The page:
Established in 1996, 529 plans were designed to encourage tax efficient saving for future college expenses. The Tax Cut and Jobs Act of 2017 expanded how these plans can be used and now allows them to cover up to $10,000 per year, per child for primary and secondary education at private institutions.
While contributions to 529 plans cannot be deducted on federal tax returns, many states allow at least some deductions against state income taxes. Additionally, money earned in these plans is not taxed when withdrawn to pay for qualified educational expenses. Qualified expenses include tuition and fees, books and supplies, and other related educational expenses.
|Type of Expense||Is it a qualified education expense?|
|Tuition and fees||Yes ($10,000 limit per year per child for k-12)|
|Books and supplies||For post-secondary education expenses only|
|Computers and related equipment and services (e.g., internet access)||For post-secondary education expenses only|
|Room and board||For post-secondary education expenses only|
|Special needs equipment||For post-secondary education expenses only|
|Transportation costs||No, costs associated with transportation to and from campus, such as airplane travel or automotive expenses, are not qualified education expenses|
|Health insurance||No, even health insurance policies offered by a school are not considered qualified|
|Student loan payments||No|
In the event that a student receives a scholarship or attends a military academy, money can be withdrawn from the plan, up to the amount of the scholarship, without paying a penalty or taxes. The Military Family Tax Relief Act of 2003 states that attendance at a U.S. military academy will be treated as a scholarship for the purpose of withdrawals from a 529 plan. After that amount has been withdrawn, capital gains would be taxed at ordinary income tax levels, plus an additional ten percent penalty. Furthermore, should money be withdrawn for a reason that does not meet a qualified educational expense or the scholarship exception, it would be subject to the same taxes and ten percent penalty listed above.
Contributions to 529 plans are considered gifts for tax purposes. For 2018, that total is $15,000 per individual. This means a married couple with two children can contribute a total of $60,000 per year without the need to file a gift tax return. In addition to the $15,000 per year limit, individuals can choose a 5-year election and front load the account with up to $75,000.
Also new in 2018, money from a 529 plan can now be transferred to a 529 ABLE (Achieving a Better Life Experience) account up to the limit of $15,000 annually. ABLE accounts are for individuals with disabilities and balances up to $100,000 do not count against eligibility for other state aid programs. Funds in these accounts can be used for any qualified disability expense. These include not only educational expenses, but housing, transportation, employment training, assistive technology and healthcare expenses, as well as personal support services and costs associated with financial management. Other expenses that improve an individual’s quality of life, health, or independence may also qualify. Should the account balance exceed $100,000, Social Security Insurance benefits would be suspended until the balance falls back under the $100,000 limit; however, an individual’s ability to receive Medicaid would not be affected. To be eligible for an ABLE account, an individual must have a significant disability with an age of onset before turning 26. It is important to note that upon the death of the beneficiary, the state may file a claim on the funds in the account in order to reclaim Medicaid related expenses. This is commonly referred to as Medicaid-Pay-Back.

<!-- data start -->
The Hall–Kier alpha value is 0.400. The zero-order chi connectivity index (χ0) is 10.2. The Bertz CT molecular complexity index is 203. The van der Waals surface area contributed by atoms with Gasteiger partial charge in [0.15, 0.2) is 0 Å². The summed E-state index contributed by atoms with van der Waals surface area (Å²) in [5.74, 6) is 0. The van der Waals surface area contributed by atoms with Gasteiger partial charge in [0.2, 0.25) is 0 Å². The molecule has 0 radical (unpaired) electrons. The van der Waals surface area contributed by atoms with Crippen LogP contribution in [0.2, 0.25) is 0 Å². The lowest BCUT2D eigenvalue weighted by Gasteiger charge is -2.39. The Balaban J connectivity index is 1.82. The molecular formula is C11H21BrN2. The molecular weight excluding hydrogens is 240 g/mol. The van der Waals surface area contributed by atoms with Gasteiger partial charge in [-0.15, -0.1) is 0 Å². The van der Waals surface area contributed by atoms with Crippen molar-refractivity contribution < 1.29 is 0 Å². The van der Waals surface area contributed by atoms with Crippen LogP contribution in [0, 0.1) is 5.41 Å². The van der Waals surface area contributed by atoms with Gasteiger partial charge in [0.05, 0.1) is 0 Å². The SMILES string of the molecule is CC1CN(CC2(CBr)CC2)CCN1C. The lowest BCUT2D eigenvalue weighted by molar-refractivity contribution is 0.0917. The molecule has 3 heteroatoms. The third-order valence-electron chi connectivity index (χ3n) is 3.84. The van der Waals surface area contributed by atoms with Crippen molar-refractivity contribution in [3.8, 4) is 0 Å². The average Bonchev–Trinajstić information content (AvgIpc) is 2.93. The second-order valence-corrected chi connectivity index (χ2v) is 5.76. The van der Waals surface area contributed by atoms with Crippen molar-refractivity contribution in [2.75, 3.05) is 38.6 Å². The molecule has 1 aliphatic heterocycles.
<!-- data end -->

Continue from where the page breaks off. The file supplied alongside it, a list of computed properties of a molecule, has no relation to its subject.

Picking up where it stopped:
A 529 plan is a great way to save for future educational expenses while taking advantage of various tax benefits. With the new changes in 2018, and the expansion of qualified educational expenses to include primary and secondary education up to $10,000 per year, there is an even greater number of people who can now benefit from them. For those who have a loved one living with a disability, the new rule allowing transfers of money from a 529 plan to a 529 ABLE account offers more options and flexibility and can give some comfort by providing a way to fund both current and future costs and expenses in a tax efficient manner.